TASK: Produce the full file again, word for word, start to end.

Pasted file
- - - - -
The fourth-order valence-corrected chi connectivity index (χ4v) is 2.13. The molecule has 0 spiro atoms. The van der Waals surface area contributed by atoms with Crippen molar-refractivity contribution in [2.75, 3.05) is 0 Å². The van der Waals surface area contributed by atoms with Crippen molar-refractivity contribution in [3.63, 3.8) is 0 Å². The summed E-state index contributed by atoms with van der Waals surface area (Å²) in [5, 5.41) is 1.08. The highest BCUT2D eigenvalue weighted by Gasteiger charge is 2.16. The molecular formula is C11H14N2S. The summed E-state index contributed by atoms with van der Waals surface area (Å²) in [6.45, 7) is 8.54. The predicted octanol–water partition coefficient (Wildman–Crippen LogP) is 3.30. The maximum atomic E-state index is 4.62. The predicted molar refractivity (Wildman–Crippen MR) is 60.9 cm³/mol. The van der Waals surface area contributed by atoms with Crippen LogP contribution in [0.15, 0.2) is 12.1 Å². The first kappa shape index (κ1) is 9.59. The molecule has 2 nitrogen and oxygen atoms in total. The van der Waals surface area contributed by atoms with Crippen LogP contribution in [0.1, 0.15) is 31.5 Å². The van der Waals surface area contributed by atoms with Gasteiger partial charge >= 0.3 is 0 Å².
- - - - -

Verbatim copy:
The fourth-order valence-corrected chi connectivity index (χ4v) is 2.13. The molecule has 0 spiro atoms. The van der Waals surface area contributed by atoms with Crippen molar-refractivity contribution in [2.75, 3.05) is 0 Å². The van der Waals surface area contributed by atoms with Crippen molar-refractivity contribution in [3.63, 3.8) is 0 Å². The summed E-state index contributed by atoms with van der Waals surface area (Å²) in [5, 5.41) is 1.08. The highest BCUT2D eigenvalue weighted by Gasteiger charge is 2.16. The molecular formula is C11H14N2S. The summed E-state index contributed by atoms with van der Waals surface area (Å²) in [6.45, 7) is 8.54. The predicted octanol–water partition coefficient (Wildman–Crippen LogP) is 3.30. The maximum atomic E-state index is 4.62. The predicted molar refractivity (Wildman–Crippen MR) is 60.9 cm³/mol. The van der Waals surface area contributed by atoms with Crippen LogP contribution in [0.15, 0.2) is 12.1 Å². The first kappa shape index (κ1) is 9.59. The molecule has 2 nitrogen and oxygen atoms in total. The van der Waals surface area contributed by atoms with Crippen LogP contribution in [0.1, 0.15) is 31.5 Å². The van der Waals surface area contributed by atoms with Gasteiger partial charge >= 0.3 is 0 Å².